We ended the year with debt to cap of 49%, within our target range of 40% to 50% and still among the strongest in the industry. Debt payments during the fourth quarter were approximately $50 million. For full year 2023, debt repayments are modest, totaling approximately $280 million with $100 million in the first quarter. Cash flow from operations totaled $1.4 billion for full year 2022 and total liquidity inclusive of on-hand cash and undrawn lines of credit ended the year at $2.8 billion, a great result, given that we continue to pay cash for our CapEx in 2022, which was one of the highest CapEx years in our history. In addition to top of industry margins and our balance sheet strength, our trailing 12-month return on invested capital reached 9% in 2022, above our cost of capital and approaching our long-term target range.
Our balance sheet strength, our cash position and our margin and return on capital results allowed us to take 2 other important steps towards the end of 2022. First, we announced in December our plan to restart share repurchases in the first quarter of 2023, initially focused on offsetting dilution. And second, we secured an expanded order book with Boeing now having firm and option aircraft positions through the rest of this decade, given overall aircraft and engine demand and ongoing supply chain challenges, having access to positions for the next 7-plus years will, we believe, prove to be beneficial strategically as it provides us maximum fleet flexibility on great terms. Turning to costs. In Q4, CASMex increased 24% versus 2019, approximately 1 point above our guide driven entirely by lost capacity and incremental costs as a result of the severe winter weather in November and December.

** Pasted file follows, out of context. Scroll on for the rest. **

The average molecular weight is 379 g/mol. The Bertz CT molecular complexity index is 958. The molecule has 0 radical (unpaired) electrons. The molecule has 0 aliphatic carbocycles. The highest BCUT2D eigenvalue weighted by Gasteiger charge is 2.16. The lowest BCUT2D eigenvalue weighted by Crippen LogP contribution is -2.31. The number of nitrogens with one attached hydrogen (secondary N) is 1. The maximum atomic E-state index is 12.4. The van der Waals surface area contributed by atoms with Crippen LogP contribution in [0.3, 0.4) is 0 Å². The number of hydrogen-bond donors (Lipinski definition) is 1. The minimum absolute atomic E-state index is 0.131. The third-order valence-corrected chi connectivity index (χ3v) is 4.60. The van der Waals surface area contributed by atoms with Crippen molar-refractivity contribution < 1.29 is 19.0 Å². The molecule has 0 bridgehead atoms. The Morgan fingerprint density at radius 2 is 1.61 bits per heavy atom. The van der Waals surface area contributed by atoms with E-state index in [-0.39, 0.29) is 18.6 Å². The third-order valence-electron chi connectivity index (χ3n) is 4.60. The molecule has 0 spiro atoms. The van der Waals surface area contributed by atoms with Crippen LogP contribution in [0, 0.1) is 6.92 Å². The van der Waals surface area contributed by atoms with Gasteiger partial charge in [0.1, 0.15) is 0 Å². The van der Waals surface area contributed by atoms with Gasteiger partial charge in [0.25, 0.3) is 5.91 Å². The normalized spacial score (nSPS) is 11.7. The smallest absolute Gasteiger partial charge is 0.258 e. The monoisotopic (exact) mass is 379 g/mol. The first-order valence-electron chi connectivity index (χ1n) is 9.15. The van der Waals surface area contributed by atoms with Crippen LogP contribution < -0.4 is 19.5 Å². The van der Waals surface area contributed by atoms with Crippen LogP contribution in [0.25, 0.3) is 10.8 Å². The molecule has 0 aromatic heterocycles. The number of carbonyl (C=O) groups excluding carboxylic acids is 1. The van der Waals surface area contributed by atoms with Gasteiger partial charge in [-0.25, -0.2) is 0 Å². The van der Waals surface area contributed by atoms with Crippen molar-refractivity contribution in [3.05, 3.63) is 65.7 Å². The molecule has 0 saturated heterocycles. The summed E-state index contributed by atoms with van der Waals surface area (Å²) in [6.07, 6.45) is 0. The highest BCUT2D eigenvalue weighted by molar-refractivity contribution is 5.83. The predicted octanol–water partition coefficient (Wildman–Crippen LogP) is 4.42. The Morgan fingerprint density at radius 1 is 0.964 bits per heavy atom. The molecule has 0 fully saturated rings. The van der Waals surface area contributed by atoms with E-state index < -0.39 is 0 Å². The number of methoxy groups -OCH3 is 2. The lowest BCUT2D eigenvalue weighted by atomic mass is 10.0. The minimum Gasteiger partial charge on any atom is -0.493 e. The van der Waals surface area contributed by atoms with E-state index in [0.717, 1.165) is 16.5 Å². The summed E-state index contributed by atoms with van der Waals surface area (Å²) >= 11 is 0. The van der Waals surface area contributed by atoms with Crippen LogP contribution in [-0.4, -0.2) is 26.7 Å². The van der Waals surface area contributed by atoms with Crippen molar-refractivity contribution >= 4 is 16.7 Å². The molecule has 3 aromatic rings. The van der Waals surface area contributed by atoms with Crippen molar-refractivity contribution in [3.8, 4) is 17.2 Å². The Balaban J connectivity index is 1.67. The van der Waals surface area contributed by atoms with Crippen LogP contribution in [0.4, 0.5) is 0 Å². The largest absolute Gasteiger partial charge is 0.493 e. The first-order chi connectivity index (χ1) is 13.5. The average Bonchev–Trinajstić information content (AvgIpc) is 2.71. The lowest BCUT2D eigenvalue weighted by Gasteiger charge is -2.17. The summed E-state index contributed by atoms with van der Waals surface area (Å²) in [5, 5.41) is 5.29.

Absent this impact, our Q4 CASMex would have slightly beat our guide. Our full year CASMex in capacity ended the year within our guided ranges at up 20% and down 9%, respectively, versus 2019. And as a reminder, we do continue to include the cost of our performance-based bonus and incentive pay programs in our unit costs. For the full year, this represented approximately 2 points of unit cost pressure versus 2019 and was materially more impactful on our unit costs than other airlines. Our beliefs about what will drive long-term success and value in the airline industry remain largely intact and consistent with what we believed pre-pandemic. We firmly believe a strong balance sheet and low relative costs will be the ultimate drivers of business stability and success.